By Betsy Sharkey, Los Angeles Times Film Critic
5:59 PM PST, February 13, 2013
Maybe there really are supernatural forces at work in this world. How else to explain "Beautiful Creatures"? The movie is an intriguing, intelligent enigma — three words not typically associated with teen romances.
A couple of unknown heartthrobs provide the film's X-factor, while its angst lies in true love's struggle against otherworldly powers, Civil War flashbacks, literary conceits and high school friction.
Besides, any film that credibly references poet Charles Bukowski has my attention.
Based on the first book in Kami Garcia and Margaret Stohl's bestselling young-adult series, "Beautiful Creatures" is also pure pop-culture confection. In adapting the novel, writer-director Richard LaGravenese has been as ruthless as clever in compressing characters, jettisoning convoluted action and sharpening dialogue.
The movie's got a cool alt-rock sound thanks to the haunting music of the Brit band thenewno2, and a graceful grunge look. To put it in perspective, the movie reaches the artistic heights hoped for, but never quite scaled by "Twilight" — heresy, I know.
Alden Ehrenreich and Alice Englert star as the young lovers Ethan and Lena. One's a mortal, the other a caster (who knew "witch" was so un-PC). They are caught in a Romeo and Juliet-esque maelstrom, beautifully whipped up by a crack creative team including cinematographer Philippe Rousselot, production designer Richard Sherman and effects wizards Matt Kutcher (special) and Joe Harkins (visual).
As Ethan and Lena fight to survive high school and other unnatural forces, Englert and Ehrenreich are so charged they practically give off sparks. Jeremy Irons, Emma Thompson, Viola Davis and Emmy Rossum bring their own electricity.
The film is set in the fictional Gatlin, S.C., a small town steeped in old-South sentimentality and superstition. There are two mysteries, according to Ethan, our narrator — why anyone stays and whether the crumbling plantation called Ravenwood is haunted. Like Scout in "To Kill a Mockingbird," one of Ethan's favorite books, he is wise beyond his years and his thoughts frame the story.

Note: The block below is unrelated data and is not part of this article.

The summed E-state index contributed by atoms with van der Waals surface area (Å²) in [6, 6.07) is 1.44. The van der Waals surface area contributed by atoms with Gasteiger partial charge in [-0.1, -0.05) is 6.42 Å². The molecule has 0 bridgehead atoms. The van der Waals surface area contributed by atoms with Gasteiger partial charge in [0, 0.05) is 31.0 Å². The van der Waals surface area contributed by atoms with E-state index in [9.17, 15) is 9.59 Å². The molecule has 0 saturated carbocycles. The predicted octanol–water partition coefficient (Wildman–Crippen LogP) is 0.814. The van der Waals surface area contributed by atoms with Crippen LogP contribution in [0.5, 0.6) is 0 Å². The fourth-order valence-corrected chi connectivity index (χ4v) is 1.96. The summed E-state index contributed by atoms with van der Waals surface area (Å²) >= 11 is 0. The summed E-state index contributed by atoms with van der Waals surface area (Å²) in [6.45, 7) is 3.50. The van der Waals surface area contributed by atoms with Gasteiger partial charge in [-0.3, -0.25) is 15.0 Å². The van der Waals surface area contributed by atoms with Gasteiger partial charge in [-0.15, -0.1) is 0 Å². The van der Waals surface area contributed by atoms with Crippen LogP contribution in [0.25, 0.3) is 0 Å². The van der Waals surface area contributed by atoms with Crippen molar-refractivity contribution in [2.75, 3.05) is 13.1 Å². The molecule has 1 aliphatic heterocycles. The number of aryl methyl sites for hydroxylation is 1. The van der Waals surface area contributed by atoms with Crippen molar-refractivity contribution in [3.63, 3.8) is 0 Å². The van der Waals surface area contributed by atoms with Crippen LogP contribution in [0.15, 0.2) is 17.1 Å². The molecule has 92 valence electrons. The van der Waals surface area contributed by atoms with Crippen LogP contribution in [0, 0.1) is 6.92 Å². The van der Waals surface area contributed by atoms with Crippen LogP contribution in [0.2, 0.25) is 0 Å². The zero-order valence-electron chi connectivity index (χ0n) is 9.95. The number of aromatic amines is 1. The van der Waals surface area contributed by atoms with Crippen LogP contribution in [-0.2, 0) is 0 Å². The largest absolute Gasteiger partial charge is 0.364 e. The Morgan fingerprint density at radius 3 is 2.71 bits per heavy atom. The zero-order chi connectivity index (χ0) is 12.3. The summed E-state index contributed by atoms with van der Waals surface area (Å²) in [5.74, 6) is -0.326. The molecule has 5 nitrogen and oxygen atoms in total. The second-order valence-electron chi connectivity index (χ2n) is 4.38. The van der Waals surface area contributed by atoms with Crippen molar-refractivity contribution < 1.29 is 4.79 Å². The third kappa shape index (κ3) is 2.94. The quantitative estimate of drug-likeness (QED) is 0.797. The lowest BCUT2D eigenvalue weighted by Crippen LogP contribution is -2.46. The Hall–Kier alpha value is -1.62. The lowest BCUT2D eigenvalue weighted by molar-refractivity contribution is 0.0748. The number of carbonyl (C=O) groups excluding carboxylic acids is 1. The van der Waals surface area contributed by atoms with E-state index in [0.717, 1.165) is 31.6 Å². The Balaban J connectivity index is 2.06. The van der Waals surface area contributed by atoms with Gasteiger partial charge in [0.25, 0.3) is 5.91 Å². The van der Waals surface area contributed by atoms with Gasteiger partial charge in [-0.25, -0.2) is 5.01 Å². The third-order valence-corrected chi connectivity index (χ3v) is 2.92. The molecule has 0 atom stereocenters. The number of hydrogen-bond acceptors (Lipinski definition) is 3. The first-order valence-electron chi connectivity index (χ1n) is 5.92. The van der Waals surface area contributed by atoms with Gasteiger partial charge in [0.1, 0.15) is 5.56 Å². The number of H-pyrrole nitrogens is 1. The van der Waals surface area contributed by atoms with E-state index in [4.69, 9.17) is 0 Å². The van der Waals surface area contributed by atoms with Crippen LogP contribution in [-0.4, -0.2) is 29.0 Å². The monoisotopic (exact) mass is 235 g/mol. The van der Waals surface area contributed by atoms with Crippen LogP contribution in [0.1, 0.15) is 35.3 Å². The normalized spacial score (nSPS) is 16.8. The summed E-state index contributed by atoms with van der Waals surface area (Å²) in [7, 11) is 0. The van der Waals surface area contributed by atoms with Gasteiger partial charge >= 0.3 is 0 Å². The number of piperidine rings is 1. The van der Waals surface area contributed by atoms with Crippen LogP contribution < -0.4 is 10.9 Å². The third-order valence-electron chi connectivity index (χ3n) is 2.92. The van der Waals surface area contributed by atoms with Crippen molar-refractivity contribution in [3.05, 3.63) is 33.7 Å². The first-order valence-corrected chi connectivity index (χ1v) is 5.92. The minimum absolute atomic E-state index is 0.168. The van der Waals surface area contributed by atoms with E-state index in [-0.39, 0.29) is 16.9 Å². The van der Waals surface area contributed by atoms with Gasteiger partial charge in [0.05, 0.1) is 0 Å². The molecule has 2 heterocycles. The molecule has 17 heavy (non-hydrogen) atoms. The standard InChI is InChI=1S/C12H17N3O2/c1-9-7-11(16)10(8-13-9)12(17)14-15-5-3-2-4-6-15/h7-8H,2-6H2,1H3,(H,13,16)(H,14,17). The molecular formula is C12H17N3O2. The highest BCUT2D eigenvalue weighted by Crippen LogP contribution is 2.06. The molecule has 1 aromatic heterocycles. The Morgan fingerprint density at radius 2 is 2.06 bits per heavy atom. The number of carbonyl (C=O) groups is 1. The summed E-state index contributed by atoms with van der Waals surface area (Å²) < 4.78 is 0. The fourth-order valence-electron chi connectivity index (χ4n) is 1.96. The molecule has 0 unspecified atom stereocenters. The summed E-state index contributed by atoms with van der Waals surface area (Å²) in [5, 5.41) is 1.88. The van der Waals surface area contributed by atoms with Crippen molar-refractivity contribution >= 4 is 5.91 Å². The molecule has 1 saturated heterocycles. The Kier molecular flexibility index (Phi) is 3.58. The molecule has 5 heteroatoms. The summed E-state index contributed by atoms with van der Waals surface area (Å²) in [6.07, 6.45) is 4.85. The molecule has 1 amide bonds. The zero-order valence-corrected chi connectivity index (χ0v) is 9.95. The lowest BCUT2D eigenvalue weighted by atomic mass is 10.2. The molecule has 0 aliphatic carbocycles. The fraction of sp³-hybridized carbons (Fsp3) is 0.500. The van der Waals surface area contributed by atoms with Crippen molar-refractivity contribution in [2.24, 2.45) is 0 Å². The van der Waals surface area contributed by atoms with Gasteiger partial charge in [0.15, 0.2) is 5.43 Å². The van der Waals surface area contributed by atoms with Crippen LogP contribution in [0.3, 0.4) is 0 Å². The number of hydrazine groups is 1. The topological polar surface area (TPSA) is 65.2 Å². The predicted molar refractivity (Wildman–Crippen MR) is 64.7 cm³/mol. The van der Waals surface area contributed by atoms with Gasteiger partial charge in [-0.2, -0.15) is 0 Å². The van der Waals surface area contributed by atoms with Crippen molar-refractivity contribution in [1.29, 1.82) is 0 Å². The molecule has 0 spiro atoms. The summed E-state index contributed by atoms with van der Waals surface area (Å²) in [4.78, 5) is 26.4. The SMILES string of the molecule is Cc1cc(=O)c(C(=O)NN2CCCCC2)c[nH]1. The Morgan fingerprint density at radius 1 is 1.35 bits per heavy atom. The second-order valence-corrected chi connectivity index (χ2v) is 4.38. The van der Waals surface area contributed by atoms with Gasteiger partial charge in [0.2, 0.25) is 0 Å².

High school is just back in session, with everyone slipping into their designated spot on the coolness scale, when the arrival of Lena Duchannes, the wind-blown, raven-haired niece of Macon Ravenwood (Irons), sets things on edge. Particularly upset are the cheerleading sweet tarts Emily Asher (Zoey Deutch), who is also Ethan's ex, and Savannah Snow (Tiffany Boone), the mayor's daughter. Their sniping quickly gets to the new girl, whose distress shatters the windows right in the middle of class.
Lena turns out to be a glass-shattering natural, make that Natural — a caster with ginormous powers, most having to do with roiling the weather patterns. Ethan falls hard and fast, but he was already primed since Lena was haunting his dreams long before she set her combat boots in Gatlin. If her powers hadn't cursed her, her thrift-store chic would. (Kudos to costume designer Jeffrey Kurland for this and much more.)
The film turns on Lena's rapidly approaching 16th birthday. It's the witching hour so to speak for all Ravenwood casters — the moment their fate is sealed, souls claimed by either the darkness or the light. There's a curse that must be broken, a Civil War re-enactment that must take place and the town folk to appease. Then there's the old locket that keeps dropping the couple into the middle of a Civil War-era battle. It's a lot.
When it comes to conflict, the film has a gift in its central villain — a two-fer of sorts with a deliciously evil Thompson playing the local blowhard, a Daughters of the American Revolution devotee named Mrs. Lincoln — and Sarafine — the most powerful caster in the world, who quickly takes control of the debate and Mrs. Lincoln's body. Irons' Uncle Macon is in charge of style, the interior design of Ravenwood changing to match his fuming that mortals and immortals shouldn't mix. Ridley (Rossum), Lena's sexy dark caster cousin, and Amma (Davis), the town librarian, come bearing their own agendas.
In the midst of all this confusion — and anchoring the film — is Ethan and Lena's love story. Both actors are good at mining the emotional cross-currents that keep that first love so rocky.
Perhaps we should expect the daughter of director Jane Campion to be exceptional, but there is a distinctive quality and depth to Englert's acting that has the feel of something special. Ehrenreich, who manages a drawl as thick as molasses, is one of the most appealing actors to come along in some time, shifting effortlessly among the movie's many moods.
As does the director — handling the visual and emotional swings of "Beautiful Creatures" with real finesse. Though LaGravenese got an Oscar nomination for "The Fisher King" screenplay, his writing/directing efforts — "P.S. I Love You" and "Freedom Writers" the bigger ones — haven't quite gelled. Until now. It seems the filmmaker has found the secret to making a teenager's heartthrob — give them a brain along with the beauty.
MPAA rating: PG-13 for violence, scary images and some sexual material
Running time: 2 hours, 4 minutes
Playing: In general release
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